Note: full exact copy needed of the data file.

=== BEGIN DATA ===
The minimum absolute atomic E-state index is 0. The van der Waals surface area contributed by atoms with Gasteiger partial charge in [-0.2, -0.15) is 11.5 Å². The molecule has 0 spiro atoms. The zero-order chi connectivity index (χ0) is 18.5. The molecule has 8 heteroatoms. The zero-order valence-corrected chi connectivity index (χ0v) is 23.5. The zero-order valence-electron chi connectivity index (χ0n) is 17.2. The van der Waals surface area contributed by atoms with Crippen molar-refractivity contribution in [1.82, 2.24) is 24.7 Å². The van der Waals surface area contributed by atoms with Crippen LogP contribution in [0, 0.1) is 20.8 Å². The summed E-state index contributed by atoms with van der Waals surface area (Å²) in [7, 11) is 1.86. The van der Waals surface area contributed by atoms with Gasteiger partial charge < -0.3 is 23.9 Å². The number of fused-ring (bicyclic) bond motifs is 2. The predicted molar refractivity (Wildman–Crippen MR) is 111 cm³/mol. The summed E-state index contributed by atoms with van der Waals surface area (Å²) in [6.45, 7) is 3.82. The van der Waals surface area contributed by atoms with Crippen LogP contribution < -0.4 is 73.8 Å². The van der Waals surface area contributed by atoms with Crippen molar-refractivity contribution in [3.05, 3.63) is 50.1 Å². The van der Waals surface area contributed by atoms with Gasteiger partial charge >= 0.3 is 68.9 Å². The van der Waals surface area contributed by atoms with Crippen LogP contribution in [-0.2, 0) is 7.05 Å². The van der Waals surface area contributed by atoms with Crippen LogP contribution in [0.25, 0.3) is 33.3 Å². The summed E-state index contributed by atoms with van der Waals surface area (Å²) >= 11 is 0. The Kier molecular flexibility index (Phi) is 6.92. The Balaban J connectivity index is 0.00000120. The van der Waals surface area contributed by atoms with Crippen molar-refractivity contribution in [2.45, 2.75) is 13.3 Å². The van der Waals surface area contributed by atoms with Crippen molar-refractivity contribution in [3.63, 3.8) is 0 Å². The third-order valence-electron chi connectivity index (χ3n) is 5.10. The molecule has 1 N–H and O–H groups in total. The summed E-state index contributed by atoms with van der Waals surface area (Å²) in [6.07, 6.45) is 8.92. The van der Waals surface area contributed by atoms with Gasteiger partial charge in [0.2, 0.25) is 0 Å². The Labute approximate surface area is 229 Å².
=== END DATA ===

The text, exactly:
The minimum absolute atomic E-state index is 0. The van der Waals surface area contributed by atoms with Gasteiger partial charge in [-0.2, -0.15) is 11.5 Å². The molecule has 0 spiro atoms. The zero-order chi connectivity index (χ0) is 18.5. The molecule has 8 heteroatoms. The zero-order valence-corrected chi connectivity index (χ0v) is 23.5. The zero-order valence-electron chi connectivity index (χ0n) is 17.2. The van der Waals surface area contributed by atoms with Crippen molar-refractivity contribution in [1.82, 2.24) is 24.7 Å². The van der Waals surface area contributed by atoms with Crippen LogP contribution in [0, 0.1) is 20.8 Å². The summed E-state index contributed by atoms with van der Waals surface area (Å²) in [7, 11) is 1.86. The van der Waals surface area contributed by atoms with Gasteiger partial charge < -0.3 is 23.9 Å². The number of fused-ring (bicyclic) bond motifs is 2. The predicted molar refractivity (Wildman–Crippen MR) is 111 cm³/mol. The summed E-state index contributed by atoms with van der Waals surface area (Å²) in [6.45, 7) is 3.82. The van der Waals surface area contributed by atoms with Crippen LogP contribution < -0.4 is 73.8 Å². The van der Waals surface area contributed by atoms with Crippen molar-refractivity contribution in [3.05, 3.63) is 50.1 Å². The van der Waals surface area contributed by atoms with Gasteiger partial charge >= 0.3 is 68.9 Å². The van der Waals surface area contributed by atoms with Crippen LogP contribution in [-0.2, 0) is 7.05 Å². The van der Waals surface area contributed by atoms with Crippen LogP contribution in [0.25, 0.3) is 33.3 Å². The summed E-state index contributed by atoms with van der Waals surface area (Å²) >= 11 is 0. The Kier molecular flexibility index (Phi) is 6.92. The Balaban J connectivity index is 0.00000120. The van der Waals surface area contributed by atoms with Crippen molar-refractivity contribution in [2.45, 2.75) is 13.3 Å². The van der Waals surface area contributed by atoms with Crippen molar-refractivity contribution in [3.63, 3.8) is 0 Å². The third-order valence-electron chi connectivity index (χ3n) is 5.10. The molecule has 1 N–H and O–H groups in total. The summed E-state index contributed by atoms with van der Waals surface area (Å²) in [6.07, 6.45) is 8.92. The van der Waals surface area contributed by atoms with Gasteiger partial charge in [0.2, 0.25) is 0 Å². The Labute approximate surface area is 229 Å².